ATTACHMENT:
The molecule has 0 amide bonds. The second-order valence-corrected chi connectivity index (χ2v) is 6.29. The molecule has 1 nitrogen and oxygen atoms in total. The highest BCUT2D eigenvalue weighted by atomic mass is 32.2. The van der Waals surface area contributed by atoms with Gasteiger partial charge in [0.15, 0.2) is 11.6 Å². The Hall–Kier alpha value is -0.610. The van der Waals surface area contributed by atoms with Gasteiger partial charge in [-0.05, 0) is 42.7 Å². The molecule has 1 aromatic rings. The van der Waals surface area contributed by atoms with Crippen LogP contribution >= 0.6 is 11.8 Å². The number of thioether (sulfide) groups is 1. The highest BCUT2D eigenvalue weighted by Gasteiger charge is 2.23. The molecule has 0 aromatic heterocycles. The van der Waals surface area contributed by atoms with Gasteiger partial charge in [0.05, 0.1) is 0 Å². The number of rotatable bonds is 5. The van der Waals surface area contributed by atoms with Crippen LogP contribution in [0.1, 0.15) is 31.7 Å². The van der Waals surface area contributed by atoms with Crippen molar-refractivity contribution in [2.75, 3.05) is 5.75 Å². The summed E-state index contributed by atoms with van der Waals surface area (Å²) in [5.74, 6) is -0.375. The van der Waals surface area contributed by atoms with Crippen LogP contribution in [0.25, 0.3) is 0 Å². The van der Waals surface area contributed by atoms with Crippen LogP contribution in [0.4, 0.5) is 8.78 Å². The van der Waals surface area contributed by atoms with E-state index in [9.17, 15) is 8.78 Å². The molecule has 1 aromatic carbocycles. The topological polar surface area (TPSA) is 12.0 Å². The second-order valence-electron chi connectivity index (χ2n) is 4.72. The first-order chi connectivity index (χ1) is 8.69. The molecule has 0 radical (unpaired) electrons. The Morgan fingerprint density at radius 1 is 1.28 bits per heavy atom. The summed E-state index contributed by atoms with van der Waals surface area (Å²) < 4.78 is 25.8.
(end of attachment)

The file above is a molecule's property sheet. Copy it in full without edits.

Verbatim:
The molecule has 0 amide bonds. The second-order valence-corrected chi connectivity index (χ2v) is 6.29. The molecule has 1 nitrogen and oxygen atoms in total. The highest BCUT2D eigenvalue weighted by atomic mass is 32.2. The van der Waals surface area contributed by atoms with Gasteiger partial charge in [0.15, 0.2) is 11.6 Å². The Hall–Kier alpha value is -0.610. The van der Waals surface area contributed by atoms with Gasteiger partial charge in [-0.05, 0) is 42.7 Å². The molecule has 1 aromatic rings. The van der Waals surface area contributed by atoms with Crippen LogP contribution >= 0.6 is 11.8 Å². The number of thioether (sulfide) groups is 1. The highest BCUT2D eigenvalue weighted by Gasteiger charge is 2.23. The molecule has 0 aromatic heterocycles. The van der Waals surface area contributed by atoms with Gasteiger partial charge in [0.05, 0.1) is 0 Å². The number of rotatable bonds is 5. The van der Waals surface area contributed by atoms with Crippen LogP contribution in [0.1, 0.15) is 31.7 Å². The van der Waals surface area contributed by atoms with Crippen molar-refractivity contribution in [2.75, 3.05) is 5.75 Å². The summed E-state index contributed by atoms with van der Waals surface area (Å²) in [5.74, 6) is -0.375. The van der Waals surface area contributed by atoms with Crippen LogP contribution in [0.25, 0.3) is 0 Å². The van der Waals surface area contributed by atoms with Crippen LogP contribution in [0.4, 0.5) is 8.78 Å². The van der Waals surface area contributed by atoms with E-state index in [9.17, 15) is 8.78 Å². The molecule has 1 aromatic carbocycles. The topological polar surface area (TPSA) is 12.0 Å². The second-order valence-electron chi connectivity index (χ2n) is 4.72. The first-order chi connectivity index (χ1) is 8.69. The molecule has 0 radical (unpaired) electrons. The Morgan fingerprint density at radius 1 is 1.28 bits per heavy atom. The summed E-state index contributed by atoms with van der Waals surface area (Å²) < 4.78 is 25.8.